2024 Awardees

2024 awards

Each year, JEN is proud to recognize the efforts of hard-working students and educators, who are engaged in creating excellence and making an impact in jazz education. The following awards were presented a the 2023 JEN Conference in Dallas, Texas. 

Nominations OPEN Spring 2024

Ellis Marsalis, Jr. Educator of the Year Award

John LaPorta Jazz Educator of the Year Award

LeJENds of Latin Jazz Award

LeJENds of Jazz Education Award 

Donald Meade Legacy Griot Award

Presidents’ Service Award


Duane Shields Davis, originally from Cleveland, has taught 54 years, which included The Grand Rapids Public Schools, Grand Rapids Community College, Western Michigan University, the Jacobs School of Music at Indiana University. He served as Chorus Master for Opera Grand Rapids for 31 years.


Duane’s awards include the Legacy Award presented by the Grand Rapids Symphony and the Maynard Klein Award for Choral Excellence presented by the American Choral Directors Association of Michigan. His ensembles have toured the U. S., Bahamas, Canada, Japan and Europe. Duane has conducted in Carnegie, Avery Fisher and Alice Tully Halls and the Kennedy Center. He has conducted All-State Choirs in 12 states and as well as festivals in 8 Canadian Provinces. 


Duane’s compositions and arrangements has been performed by the Grand Rapids and Battle Creek Symphonies, Western Michigan University Gold Company, to name a few. With Gold Company, he has conducted the ensemble at theNational Induction of Inventors in Washington D.C,, the Polyfolia International Festival in Normandy, France and Choralies Festival in Vaisonla-Romaine, France. He regularly conducts the Grand Rapids Symphony at the annual Symphony With Soul concert. His has prepared ensembles and shared the stage with such artists as Bobby McFerrin, Kurt Elling, Terrence Blanchard, Janis Siegel, Joe Williams, Dianne Reeves, Tony Bennett, Take 6, Lalah Hathaway, New York Voices, Marcus Roberts, Lizz Wright and others. 


Duane served as director of The Disney-Grammy All-American College Singers, and conducted the opening ceremonies for the Walt Disney World Animal Kingdom. He has served as a guest artist/clinician in Riga, Latvia and was a guest presenter in Kyoto and Tokyo, Japan, for the 7th World Symposium on Choral Music as well as the DODDS choral festival conductor in London, England. Duane served as Chorus Master for productions of Porgy and Bess and conducted the premiere of a chamber opera Afram ou la belle Swite, by Edmund Thornton Jenkins, at the Spoleto Festival USA, Charleston, South Carolina.

don zentz

Don Zentz is in his 39th year of an extraordinary career teaching school bands at all levels. Currently a high school director at the Douglas Anderson School of the Arts for the past 9 years, Don has taught middle school and high school bands for 26 years. He was also a university professor and director for 13 years, serving at the University of North Florida (UNF), Florida Community College at Jacksonville (FCCJ), and Valdosta State University (VSU). Jazz education pioneer Rich Matteson hired Don onto the faculty of his newly formed jazz program at UNF in 1989. Don left UNF to return to his alma mater, Valdosta State University, to assume the role of Director of Jazz Studies and saxophone professor upon the retirement of his mentor, Bob Greenhaw. But our young family missed Jacksonville tremendously and we moved back “home” after two years.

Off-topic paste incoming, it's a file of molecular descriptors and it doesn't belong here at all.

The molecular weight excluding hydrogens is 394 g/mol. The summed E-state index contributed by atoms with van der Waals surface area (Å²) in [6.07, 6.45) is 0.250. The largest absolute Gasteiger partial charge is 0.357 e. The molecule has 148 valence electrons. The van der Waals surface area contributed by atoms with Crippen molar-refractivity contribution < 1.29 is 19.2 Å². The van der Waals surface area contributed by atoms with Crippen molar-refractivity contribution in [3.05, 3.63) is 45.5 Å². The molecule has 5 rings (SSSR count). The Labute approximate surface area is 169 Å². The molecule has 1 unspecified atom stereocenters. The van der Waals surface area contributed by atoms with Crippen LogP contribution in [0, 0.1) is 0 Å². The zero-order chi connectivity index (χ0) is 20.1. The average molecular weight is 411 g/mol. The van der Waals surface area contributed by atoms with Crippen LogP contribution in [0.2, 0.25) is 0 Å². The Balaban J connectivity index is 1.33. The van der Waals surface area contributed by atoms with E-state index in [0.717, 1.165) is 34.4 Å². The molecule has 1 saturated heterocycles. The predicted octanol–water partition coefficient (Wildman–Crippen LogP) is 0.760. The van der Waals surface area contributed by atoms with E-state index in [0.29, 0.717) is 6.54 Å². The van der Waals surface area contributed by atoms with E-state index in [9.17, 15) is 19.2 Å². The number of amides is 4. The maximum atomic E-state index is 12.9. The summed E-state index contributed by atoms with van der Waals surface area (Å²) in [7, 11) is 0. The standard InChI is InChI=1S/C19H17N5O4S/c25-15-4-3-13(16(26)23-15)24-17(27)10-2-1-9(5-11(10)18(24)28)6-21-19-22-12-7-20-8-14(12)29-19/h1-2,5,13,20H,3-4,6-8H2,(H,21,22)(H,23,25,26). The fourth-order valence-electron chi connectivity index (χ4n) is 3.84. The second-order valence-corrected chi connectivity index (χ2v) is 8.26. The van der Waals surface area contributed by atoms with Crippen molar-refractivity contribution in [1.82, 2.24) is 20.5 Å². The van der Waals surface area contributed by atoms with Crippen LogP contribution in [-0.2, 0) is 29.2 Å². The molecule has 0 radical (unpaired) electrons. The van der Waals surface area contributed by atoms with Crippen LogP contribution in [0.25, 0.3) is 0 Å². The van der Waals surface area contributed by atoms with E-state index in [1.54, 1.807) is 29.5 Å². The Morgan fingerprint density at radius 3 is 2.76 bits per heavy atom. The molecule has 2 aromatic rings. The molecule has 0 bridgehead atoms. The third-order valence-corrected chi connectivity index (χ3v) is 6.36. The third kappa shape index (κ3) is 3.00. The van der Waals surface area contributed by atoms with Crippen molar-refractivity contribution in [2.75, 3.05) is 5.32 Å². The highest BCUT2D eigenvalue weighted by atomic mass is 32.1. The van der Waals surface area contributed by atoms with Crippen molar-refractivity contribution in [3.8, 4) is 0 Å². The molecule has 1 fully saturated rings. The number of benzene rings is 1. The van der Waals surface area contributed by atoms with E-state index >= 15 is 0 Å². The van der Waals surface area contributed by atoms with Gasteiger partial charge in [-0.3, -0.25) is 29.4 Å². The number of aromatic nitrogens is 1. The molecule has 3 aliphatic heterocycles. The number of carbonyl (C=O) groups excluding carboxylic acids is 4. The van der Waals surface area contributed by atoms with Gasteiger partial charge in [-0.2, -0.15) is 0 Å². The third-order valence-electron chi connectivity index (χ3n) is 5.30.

Don has put his signature on a number of band programs over the years. At high schools and middle schools where jazz band had not been offered in the past, he would start a jazz band either before or after school, or at night. Inevitably, because of his passionate teaching and ability to motivate, one jazz band would grow to two jazz bands that eventually found their place as classes during the school day. In some schools, this meant Don would give up his planning periods to teach a jazz band, or his lunch periods to teach improvisation. His logical, sequential, and deliberate approach to teaching improv is recognized among his colleagues as innovating and produces student soloists who sound mature far beyond their years. He has a penchant for being able to bring abstract jazz concepts into the concrete so kids can readily grasp the idea and process. This yields a great sense of student confidence.


Don’s love and passion for music, jazz in particular, becomes infectious to his students. He builds relationships with them through captivating stories about the jazz masters, many of whom he has met and performed with. His sense of humor and grace with his students earns their trust and they feel safe in their attempts with jazz. His pacing is stellar, instinctively knowing when to move forward and when to slow down. Before jazz education icon Rich Matteson hired Don to join his jazz faculty at the University of North Florida, Don was a young director at Wolfson Senior High School in Jacksonville, FL. Both jazz ensembles earned straight superior ratings at State Jazz MPA. This was a first in state jazz history in Florida that both jazz bands from the same school were rated superior – that was a year where superior ratings at all were rare. Don had five students selected to the Florida All-State Jazz Band that year! These jazz bands also factored into overall Grand Champion status for the band program at a couple different national music festivals. He achieved these accolades as the sole director there, dedicating so many countless hours to his students and band program.